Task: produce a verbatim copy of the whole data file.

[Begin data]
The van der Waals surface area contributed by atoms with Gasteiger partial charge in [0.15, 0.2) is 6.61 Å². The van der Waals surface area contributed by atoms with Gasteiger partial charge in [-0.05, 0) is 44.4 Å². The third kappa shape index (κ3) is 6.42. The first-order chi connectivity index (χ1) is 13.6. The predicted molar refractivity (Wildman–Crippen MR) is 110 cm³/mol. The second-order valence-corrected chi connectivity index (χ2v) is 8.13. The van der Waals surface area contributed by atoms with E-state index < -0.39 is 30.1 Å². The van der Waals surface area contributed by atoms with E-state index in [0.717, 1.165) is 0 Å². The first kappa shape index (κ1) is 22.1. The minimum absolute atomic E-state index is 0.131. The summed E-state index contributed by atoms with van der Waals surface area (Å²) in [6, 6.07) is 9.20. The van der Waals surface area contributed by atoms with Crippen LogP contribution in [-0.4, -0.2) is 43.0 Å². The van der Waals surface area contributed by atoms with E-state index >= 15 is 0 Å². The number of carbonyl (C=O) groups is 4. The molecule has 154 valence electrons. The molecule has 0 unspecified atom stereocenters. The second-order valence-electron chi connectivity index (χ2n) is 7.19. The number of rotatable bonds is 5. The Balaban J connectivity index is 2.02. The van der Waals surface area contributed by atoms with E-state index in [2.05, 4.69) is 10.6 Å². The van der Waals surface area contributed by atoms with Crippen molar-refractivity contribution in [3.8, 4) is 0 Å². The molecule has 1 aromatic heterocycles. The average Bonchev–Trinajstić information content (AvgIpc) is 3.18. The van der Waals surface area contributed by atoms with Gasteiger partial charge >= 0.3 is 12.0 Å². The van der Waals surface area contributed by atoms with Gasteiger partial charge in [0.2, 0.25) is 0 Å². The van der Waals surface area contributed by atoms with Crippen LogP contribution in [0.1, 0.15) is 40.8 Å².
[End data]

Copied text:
The van der Waals surface area contributed by atoms with Gasteiger partial charge in [0.15, 0.2) is 6.61 Å². The van der Waals surface area contributed by atoms with Gasteiger partial charge in [-0.05, 0) is 44.4 Å². The third kappa shape index (κ3) is 6.42. The first-order chi connectivity index (χ1) is 13.6. The predicted molar refractivity (Wildman–Crippen MR) is 110 cm³/mol. The second-order valence-corrected chi connectivity index (χ2v) is 8.13. The van der Waals surface area contributed by atoms with E-state index < -0.39 is 30.1 Å². The van der Waals surface area contributed by atoms with E-state index in [0.717, 1.165) is 0 Å². The first kappa shape index (κ1) is 22.1. The minimum absolute atomic E-state index is 0.131. The summed E-state index contributed by atoms with van der Waals surface area (Å²) in [6, 6.07) is 9.20. The van der Waals surface area contributed by atoms with Crippen LogP contribution in [-0.4, -0.2) is 43.0 Å². The van der Waals surface area contributed by atoms with E-state index >= 15 is 0 Å². The number of carbonyl (C=O) groups is 4. The molecule has 154 valence electrons. The molecule has 0 unspecified atom stereocenters. The second-order valence-electron chi connectivity index (χ2n) is 7.19. The number of rotatable bonds is 5. The Balaban J connectivity index is 2.02. The van der Waals surface area contributed by atoms with E-state index in [2.05, 4.69) is 10.6 Å². The van der Waals surface area contributed by atoms with Crippen molar-refractivity contribution in [3.8, 4) is 0 Å². The molecule has 1 aromatic heterocycles. The average Bonchev–Trinajstić information content (AvgIpc) is 3.18. The van der Waals surface area contributed by atoms with Gasteiger partial charge >= 0.3 is 12.0 Å². The van der Waals surface area contributed by atoms with Gasteiger partial charge in [0.2, 0.25) is 0 Å². The van der Waals surface area contributed by atoms with Crippen LogP contribution in [0.1, 0.15) is 40.8 Å².